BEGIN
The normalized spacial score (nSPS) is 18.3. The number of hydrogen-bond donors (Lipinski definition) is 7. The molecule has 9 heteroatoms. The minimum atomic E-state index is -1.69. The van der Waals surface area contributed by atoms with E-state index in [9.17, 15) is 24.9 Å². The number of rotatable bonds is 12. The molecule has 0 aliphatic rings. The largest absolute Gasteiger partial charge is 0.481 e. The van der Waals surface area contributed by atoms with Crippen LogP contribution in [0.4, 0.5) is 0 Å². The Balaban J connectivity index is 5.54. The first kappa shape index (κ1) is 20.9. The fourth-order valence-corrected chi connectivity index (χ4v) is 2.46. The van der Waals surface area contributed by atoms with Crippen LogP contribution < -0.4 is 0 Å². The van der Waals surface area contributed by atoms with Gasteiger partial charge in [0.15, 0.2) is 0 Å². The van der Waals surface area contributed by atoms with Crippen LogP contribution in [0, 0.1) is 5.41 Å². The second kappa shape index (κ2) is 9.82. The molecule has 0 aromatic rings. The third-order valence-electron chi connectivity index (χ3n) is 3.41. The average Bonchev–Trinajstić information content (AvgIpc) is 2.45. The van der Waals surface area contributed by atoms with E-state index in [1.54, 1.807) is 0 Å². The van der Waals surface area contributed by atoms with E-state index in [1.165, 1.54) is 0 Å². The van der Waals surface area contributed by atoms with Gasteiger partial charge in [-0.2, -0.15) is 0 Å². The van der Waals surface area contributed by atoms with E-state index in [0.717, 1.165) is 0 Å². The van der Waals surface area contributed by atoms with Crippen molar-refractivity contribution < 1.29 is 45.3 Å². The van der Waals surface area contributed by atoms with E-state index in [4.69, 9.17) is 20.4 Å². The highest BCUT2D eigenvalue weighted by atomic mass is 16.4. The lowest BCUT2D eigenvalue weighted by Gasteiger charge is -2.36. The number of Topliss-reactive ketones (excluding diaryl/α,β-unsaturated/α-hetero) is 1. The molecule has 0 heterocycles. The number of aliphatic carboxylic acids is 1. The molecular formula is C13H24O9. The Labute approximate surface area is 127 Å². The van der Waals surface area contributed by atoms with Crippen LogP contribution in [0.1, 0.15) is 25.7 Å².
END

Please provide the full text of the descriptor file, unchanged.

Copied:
The normalized spacial score (nSPS) is 18.3. The number of hydrogen-bond donors (Lipinski definition) is 7. The molecule has 9 heteroatoms. The minimum atomic E-state index is -1.69. The van der Waals surface area contributed by atoms with E-state index in [9.17, 15) is 24.9 Å². The number of rotatable bonds is 12. The molecule has 0 aliphatic rings. The largest absolute Gasteiger partial charge is 0.481 e. The van der Waals surface area contributed by atoms with Crippen LogP contribution in [0.4, 0.5) is 0 Å². The Balaban J connectivity index is 5.54. The first kappa shape index (κ1) is 20.9. The fourth-order valence-corrected chi connectivity index (χ4v) is 2.46. The van der Waals surface area contributed by atoms with Crippen LogP contribution < -0.4 is 0 Å². The van der Waals surface area contributed by atoms with Gasteiger partial charge in [0.15, 0.2) is 0 Å². The van der Waals surface area contributed by atoms with Crippen LogP contribution in [0, 0.1) is 5.41 Å². The second kappa shape index (κ2) is 9.82. The molecule has 0 aromatic rings. The third-order valence-electron chi connectivity index (χ3n) is 3.41. The average Bonchev–Trinajstić information content (AvgIpc) is 2.45. The van der Waals surface area contributed by atoms with E-state index in [1.54, 1.807) is 0 Å². The van der Waals surface area contributed by atoms with E-state index in [1.165, 1.54) is 0 Å². The van der Waals surface area contributed by atoms with Gasteiger partial charge in [-0.2, -0.15) is 0 Å². The van der Waals surface area contributed by atoms with E-state index in [0.717, 1.165) is 0 Å². The van der Waals surface area contributed by atoms with Crippen molar-refractivity contribution < 1.29 is 45.3 Å². The van der Waals surface area contributed by atoms with E-state index in [4.69, 9.17) is 20.4 Å². The highest BCUT2D eigenvalue weighted by atomic mass is 16.4. The lowest BCUT2D eigenvalue weighted by Gasteiger charge is -2.36. The number of Topliss-reactive ketones (excluding diaryl/α,β-unsaturated/α-hetero) is 1. The molecule has 0 heterocycles. The number of aliphatic carboxylic acids is 1. The molecular formula is C13H24O9. The Labute approximate surface area is 127 Å². The van der Waals surface area contributed by atoms with Crippen LogP contribution in [0.1, 0.15) is 25.7 Å².